- We interviewed Drew Endy about the Biobricks Foundation’s 10K Genes project, an unprecedented initiative to synthesize 10,000 genetic parts and and make them all freely available to the public. Biotechnology and synthetic biology will be changed forever by this project. Interview also available on iTunes and Stitcher.
Blogs and Community News
- SynBioBeta is next month, and Vinod Khosla and George Church will give a fireside talk about the intersection of AI and syn bio which should hopefully be online. Watch this space.
- It’s Everyone’s Favorite Science Writer Ed Yong, with a cool article about kakapos–large parrots from New Zealand–and how they are the first species on Earth where every single individual has had their genome sequenced (granted there are only 153 of them).
Policy and Bioethics
- Not a good month for Craig Venter in general: Synthetic Genomics is being sued for gender discrimination after some very off-color remarks made to a female exec–follows up from a similar incident in July at the Salk.
- SynBioBeta, OTOH, is proudly parading the female representation in execs in the syn bio space at their October conference…
- The National Academies of Sciences, Engineering, and Medicine has a report out about security concerns in synthetic biology.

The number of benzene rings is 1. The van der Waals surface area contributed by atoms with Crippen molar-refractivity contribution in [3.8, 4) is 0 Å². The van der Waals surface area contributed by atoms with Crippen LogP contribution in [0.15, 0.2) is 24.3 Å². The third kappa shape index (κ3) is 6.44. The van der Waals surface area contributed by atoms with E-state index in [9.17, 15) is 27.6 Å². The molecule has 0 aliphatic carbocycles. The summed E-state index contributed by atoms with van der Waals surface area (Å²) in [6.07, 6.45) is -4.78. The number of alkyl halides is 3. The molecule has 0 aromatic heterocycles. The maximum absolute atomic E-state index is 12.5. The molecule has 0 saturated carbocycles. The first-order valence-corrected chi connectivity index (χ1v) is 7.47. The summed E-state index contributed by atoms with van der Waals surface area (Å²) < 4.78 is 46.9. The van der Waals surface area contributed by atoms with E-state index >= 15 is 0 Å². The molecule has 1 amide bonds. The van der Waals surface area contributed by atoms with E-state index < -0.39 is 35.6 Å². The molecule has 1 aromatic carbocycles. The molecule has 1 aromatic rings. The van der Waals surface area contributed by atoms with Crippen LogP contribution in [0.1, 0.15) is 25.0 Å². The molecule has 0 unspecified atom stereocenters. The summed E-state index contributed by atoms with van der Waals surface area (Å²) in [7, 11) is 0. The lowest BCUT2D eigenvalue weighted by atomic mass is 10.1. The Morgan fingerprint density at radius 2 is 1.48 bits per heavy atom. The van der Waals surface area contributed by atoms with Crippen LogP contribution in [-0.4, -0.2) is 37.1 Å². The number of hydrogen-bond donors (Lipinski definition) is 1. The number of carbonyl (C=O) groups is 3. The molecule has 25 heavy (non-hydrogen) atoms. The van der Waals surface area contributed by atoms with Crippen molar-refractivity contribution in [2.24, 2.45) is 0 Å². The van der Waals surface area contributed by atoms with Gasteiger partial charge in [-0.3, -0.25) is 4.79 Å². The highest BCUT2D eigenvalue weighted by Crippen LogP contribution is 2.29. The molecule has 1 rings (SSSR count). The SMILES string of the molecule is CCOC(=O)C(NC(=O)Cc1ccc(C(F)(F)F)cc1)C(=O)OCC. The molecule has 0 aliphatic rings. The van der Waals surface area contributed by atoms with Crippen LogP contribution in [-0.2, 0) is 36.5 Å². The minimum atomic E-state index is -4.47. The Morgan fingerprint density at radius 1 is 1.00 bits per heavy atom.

Industry and Funding
- Novartis’ CAR-T cell therapy got approval from the FDA, but it costs $475,000, raising the question of how patients will pay for it and other similar therapies. The same NYT writer even contrasts it with the shrinking cost for other cancer treatments.
- IndieBio, an incubator for synthetic biology startups, is graduating its fifth class of new companies. Here is a list of all the participants.
- Here’s a Wired article about Gingko Bioworks teaming up with Bayer to make nitrogen-fixing bacteria that can colonize the roots of any plants, aka living fertilizer. Super cool!
- Provenance Biofabrics has teamed up with Dr. Zev Gartner at UCSF in the goal to make synthetic leather using self-directed assembly of recombinant collagen. SynBioBeta has the full story.
- Looking to make some cash? Michael Santoli at CNBC points out that the life sciences subsector of the S&P (incl. ThermoFisher, Illumina, Agilent, etc.) is outperforming FANG (Facebook, Amazon, Netflix, Google/Alphabet), 41% gain on the year compared to 36%. Take that, tech industry!